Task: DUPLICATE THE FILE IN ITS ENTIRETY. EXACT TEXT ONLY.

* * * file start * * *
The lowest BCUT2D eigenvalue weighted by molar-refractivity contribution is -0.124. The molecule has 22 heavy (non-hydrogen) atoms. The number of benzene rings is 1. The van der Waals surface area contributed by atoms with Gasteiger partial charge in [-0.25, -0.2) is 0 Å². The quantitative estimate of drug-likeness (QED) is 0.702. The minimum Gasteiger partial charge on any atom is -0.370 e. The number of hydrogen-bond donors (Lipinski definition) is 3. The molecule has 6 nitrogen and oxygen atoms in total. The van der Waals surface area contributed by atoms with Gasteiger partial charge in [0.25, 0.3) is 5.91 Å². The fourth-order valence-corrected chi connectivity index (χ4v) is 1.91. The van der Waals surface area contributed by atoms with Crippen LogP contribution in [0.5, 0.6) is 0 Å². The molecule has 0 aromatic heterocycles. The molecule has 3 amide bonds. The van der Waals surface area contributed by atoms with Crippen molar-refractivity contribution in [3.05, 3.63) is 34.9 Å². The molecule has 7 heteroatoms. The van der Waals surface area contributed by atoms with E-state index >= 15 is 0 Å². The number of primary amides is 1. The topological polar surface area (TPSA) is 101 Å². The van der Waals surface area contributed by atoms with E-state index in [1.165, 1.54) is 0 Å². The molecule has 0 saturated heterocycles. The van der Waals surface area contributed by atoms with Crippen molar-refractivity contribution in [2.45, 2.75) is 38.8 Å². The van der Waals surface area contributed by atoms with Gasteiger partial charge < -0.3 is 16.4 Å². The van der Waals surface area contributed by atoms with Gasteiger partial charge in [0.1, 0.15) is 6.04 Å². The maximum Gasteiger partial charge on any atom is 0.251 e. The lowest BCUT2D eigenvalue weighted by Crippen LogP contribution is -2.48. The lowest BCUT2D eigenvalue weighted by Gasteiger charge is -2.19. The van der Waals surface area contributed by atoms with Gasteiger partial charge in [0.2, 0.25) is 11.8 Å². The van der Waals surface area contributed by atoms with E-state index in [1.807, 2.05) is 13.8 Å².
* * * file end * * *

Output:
The lowest BCUT2D eigenvalue weighted by molar-refractivity contribution is -0.124. The molecule has 22 heavy (non-hydrogen) atoms. The number of benzene rings is 1. The van der Waals surface area contributed by atoms with Gasteiger partial charge in [-0.25, -0.2) is 0 Å². The quantitative estimate of drug-likeness (QED) is 0.702. The minimum Gasteiger partial charge on any atom is -0.370 e. The number of hydrogen-bond donors (Lipinski definition) is 3. The molecule has 6 nitrogen and oxygen atoms in total. The van der Waals surface area contributed by atoms with Gasteiger partial charge in [0.25, 0.3) is 5.91 Å². The fourth-order valence-corrected chi connectivity index (χ4v) is 1.91. The van der Waals surface area contributed by atoms with Crippen LogP contribution in [0.5, 0.6) is 0 Å². The molecule has 0 aromatic heterocycles. The molecule has 3 amide bonds. The van der Waals surface area contributed by atoms with Crippen molar-refractivity contribution in [3.05, 3.63) is 34.9 Å². The molecule has 7 heteroatoms. The van der Waals surface area contributed by atoms with E-state index >= 15 is 0 Å². The number of primary amides is 1. The topological polar surface area (TPSA) is 101 Å². The van der Waals surface area contributed by atoms with E-state index in [1.165, 1.54) is 0 Å². The molecule has 0 saturated heterocycles. The van der Waals surface area contributed by atoms with Crippen molar-refractivity contribution in [2.45, 2.75) is 38.8 Å². The van der Waals surface area contributed by atoms with Gasteiger partial charge < -0.3 is 16.4 Å². The van der Waals surface area contributed by atoms with Gasteiger partial charge in [0.1, 0.15) is 6.04 Å². The maximum Gasteiger partial charge on any atom is 0.251 e. The lowest BCUT2D eigenvalue weighted by Crippen LogP contribution is -2.48. The lowest BCUT2D eigenvalue weighted by Gasteiger charge is -2.19. The van der Waals surface area contributed by atoms with Gasteiger partial charge in [0.2, 0.25) is 11.8 Å². The van der Waals surface area contributed by atoms with E-state index in [1.807, 2.05) is 13.8 Å².